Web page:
Author + information
- Anthony DeMaria, MD∗ ()
- Division of Cardiology, University of California-San Diego, UCSD Sulpizio Cardiovascular Center, La Jolla, California
- ↵∗Address for correspondence:
Dr. Anthony DeMaria, Division of Cardiology, University of California-San Diego, UCSD Sulpizio Cardiovascular Center, 9300 Campus Point Drive, La Jolla, California 92037-7411.
The Impact Factor, a measurement of the number of citations received, has been and continues to be the primary metric by which the quality, strength, and importance of medical journals is determined. It has served as the “ejection fraction” of journals. However, the Impact Factor has many imperfections, one of the most prominent being that it is greatly influenced by guideline-type documents. In addition, it reflects the influence of an article on the medical profession rather than on society as a whole.
In an attempt to overcome some of the limitations of citation-based indices and to reflect the overall effect of research on society more accurately, a new category of measurement, termed Altmetrics, has been developed. Altmetrics consist of references to research in other than medical publications such as in the media and lay press, online blogs, Wikipedia, and social networks such as Twitter. Although not devoid of limitations such as self-citation, Altmetrics are an attempt to convey how often research findings are viewed, discussed, and used throughout the world. In recognition of the growing importance of non–citation-related dissemination of research data, medical journals and meetings have increasingly reached out to inform the lay media and social networks of their content and material. In this way they have succeeded in amplifying the impact of the reported research.
In this issue of JACC Case Reports, Khan et al. (1) report on the relationship of social media with the conventional citation-based Impact Factor. They find that cardiologists in general are not very active on Twitter, and this is reflected in the fact that cardiologists’ mentions on Twitter are low relative to their citations in medical journals (low Kardashian index). Shahzeb Khan et al. (1) find that interventional cardiologists and electrophysiologists are more active on Twitter. Significantly, they report that, despite its other favorable effects, the presence on social media does not appear to have a beneficial effect on the Impact Factor.
That cardiologists in general are not very active on social networks such as Twitter is perhaps not surprising. We tend to be consumed to a great extent with clinical work and have difficulty finding time for medical journals, much less Twitter. This finding is also consistent with past surveys that have shown that most cardiologists still prefer to read their journals in print rather than online. Khan et al. (1) do not provide any data on whether participation on Twitter is related to cardiologists’ age. However, their speculation that social media participation is likely to change as younger physicians comprise a higher percentage of the workforce is reasonable.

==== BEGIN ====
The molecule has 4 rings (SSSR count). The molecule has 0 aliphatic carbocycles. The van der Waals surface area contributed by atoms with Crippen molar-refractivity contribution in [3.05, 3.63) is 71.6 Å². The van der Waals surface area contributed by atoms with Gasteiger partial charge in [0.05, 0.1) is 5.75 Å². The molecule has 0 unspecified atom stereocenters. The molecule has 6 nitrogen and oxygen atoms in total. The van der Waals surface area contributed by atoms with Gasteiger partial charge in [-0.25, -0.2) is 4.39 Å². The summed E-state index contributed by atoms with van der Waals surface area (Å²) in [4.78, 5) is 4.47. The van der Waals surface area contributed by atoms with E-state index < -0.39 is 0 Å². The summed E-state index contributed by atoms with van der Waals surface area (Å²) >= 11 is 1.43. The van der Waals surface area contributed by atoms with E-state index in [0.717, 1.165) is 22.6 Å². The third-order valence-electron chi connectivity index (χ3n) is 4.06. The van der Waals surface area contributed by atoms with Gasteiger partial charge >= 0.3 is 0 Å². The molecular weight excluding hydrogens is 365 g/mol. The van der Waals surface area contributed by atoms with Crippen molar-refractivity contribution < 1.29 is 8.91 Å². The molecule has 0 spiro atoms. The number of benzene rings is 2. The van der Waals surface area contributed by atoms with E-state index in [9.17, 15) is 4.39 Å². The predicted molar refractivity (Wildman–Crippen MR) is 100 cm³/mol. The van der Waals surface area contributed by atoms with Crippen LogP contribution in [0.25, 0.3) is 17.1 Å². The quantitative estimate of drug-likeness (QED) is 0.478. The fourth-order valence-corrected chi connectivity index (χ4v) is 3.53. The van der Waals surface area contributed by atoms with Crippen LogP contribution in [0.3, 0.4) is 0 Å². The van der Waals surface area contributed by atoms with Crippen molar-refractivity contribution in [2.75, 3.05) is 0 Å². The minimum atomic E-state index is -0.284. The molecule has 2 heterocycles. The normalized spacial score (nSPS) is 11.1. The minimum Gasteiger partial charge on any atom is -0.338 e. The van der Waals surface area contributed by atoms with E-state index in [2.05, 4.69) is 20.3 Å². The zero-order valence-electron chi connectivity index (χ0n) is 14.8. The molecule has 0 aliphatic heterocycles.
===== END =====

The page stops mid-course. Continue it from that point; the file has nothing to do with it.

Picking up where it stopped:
Khan et al. (1) cite publications indicating that participation on social media such as Twitter may increase awareness, dissemination, and discussion of research data, but this participation does not seem to affect the Impact Factor. This finding is predictable because social media mentions largely originate from the lay public, who do not publish in the medical journals from which the Impact Factor is derived. Twitter mentions and journal citations are a bit like apples and oranges. However, a larger question concerns the relative value and importance of medical citations compared with social media mentions, and in fact compared with all sources of Altmetrics. Research findings certainly resonate to a greater extent and can have a wider effect when they are disseminated on social networks and media. However, the misinterpretation or exaggeration of importance of research findings has the potential for adverse consequences when these findings are transmitted on social media.
Given the imperfections of the Impact Factor and its focus on the medical community, it is likely that alternative measurements of the quality and importance of research articles and medical journals will increasingly be based on nonmedical sources. It is very possible that Altmetrics, or some similar metric, will displace the Impact Factor and become the “ejection fraction” of medical journals in the future. If this is the case, in addition to the potential benefits, the necessity for researchers to become more active on Twitter and other social media will indeed become much greater.
↵∗ Editorials published in JACC: Case Reports reflect the views of the authors and do not necessarily represent the views of JACC: Case Reports or the American College of Cardiology.
The author has reported that he has no relationships relevant to the contents of this paper to disclose.
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